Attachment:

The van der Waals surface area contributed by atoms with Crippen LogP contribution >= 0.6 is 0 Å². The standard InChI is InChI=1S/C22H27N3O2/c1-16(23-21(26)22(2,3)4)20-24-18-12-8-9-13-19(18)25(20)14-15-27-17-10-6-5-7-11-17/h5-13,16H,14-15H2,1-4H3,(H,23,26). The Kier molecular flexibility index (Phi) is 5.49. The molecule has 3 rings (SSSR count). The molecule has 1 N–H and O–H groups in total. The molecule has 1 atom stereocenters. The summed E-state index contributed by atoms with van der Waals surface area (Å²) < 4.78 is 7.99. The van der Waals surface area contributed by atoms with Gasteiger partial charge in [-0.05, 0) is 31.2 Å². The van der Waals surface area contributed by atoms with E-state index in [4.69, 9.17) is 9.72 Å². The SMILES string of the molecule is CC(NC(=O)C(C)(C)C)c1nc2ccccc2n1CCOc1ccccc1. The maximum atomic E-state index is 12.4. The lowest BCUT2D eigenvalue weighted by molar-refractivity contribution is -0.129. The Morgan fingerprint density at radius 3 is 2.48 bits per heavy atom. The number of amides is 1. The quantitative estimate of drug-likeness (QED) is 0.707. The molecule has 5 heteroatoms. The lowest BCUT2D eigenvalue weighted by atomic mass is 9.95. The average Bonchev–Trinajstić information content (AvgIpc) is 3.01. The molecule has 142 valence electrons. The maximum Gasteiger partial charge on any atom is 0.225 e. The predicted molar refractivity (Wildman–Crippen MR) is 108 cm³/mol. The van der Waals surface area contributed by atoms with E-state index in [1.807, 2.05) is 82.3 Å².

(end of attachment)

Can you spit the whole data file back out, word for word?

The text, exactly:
The van der Waals surface area contributed by atoms with Crippen LogP contribution >= 0.6 is 0 Å². The standard InChI is InChI=1S/C22H27N3O2/c1-16(23-21(26)22(2,3)4)20-24-18-12-8-9-13-19(18)25(20)14-15-27-17-10-6-5-7-11-17/h5-13,16H,14-15H2,1-4H3,(H,23,26). The Kier molecular flexibility index (Phi) is 5.49. The molecule has 3 rings (SSSR count). The molecule has 1 N–H and O–H groups in total. The molecule has 1 atom stereocenters. The summed E-state index contributed by atoms with van der Waals surface area (Å²) < 4.78 is 7.99. The van der Waals surface area contributed by atoms with Gasteiger partial charge in [-0.05, 0) is 31.2 Å². The van der Waals surface area contributed by atoms with E-state index in [4.69, 9.17) is 9.72 Å². The SMILES string of the molecule is CC(NC(=O)C(C)(C)C)c1nc2ccccc2n1CCOc1ccccc1. The maximum atomic E-state index is 12.4. The lowest BCUT2D eigenvalue weighted by molar-refractivity contribution is -0.129. The Morgan fingerprint density at radius 3 is 2.48 bits per heavy atom. The number of amides is 1. The quantitative estimate of drug-likeness (QED) is 0.707. The molecule has 5 heteroatoms. The lowest BCUT2D eigenvalue weighted by atomic mass is 9.95. The average Bonchev–Trinajstić information content (AvgIpc) is 3.01. The molecule has 142 valence electrons. The maximum Gasteiger partial charge on any atom is 0.225 e. The predicted molar refractivity (Wildman–Crippen MR) is 108 cm³/mol. The van der Waals surface area contributed by atoms with E-state index in [1.807, 2.05) is 82.3 Å².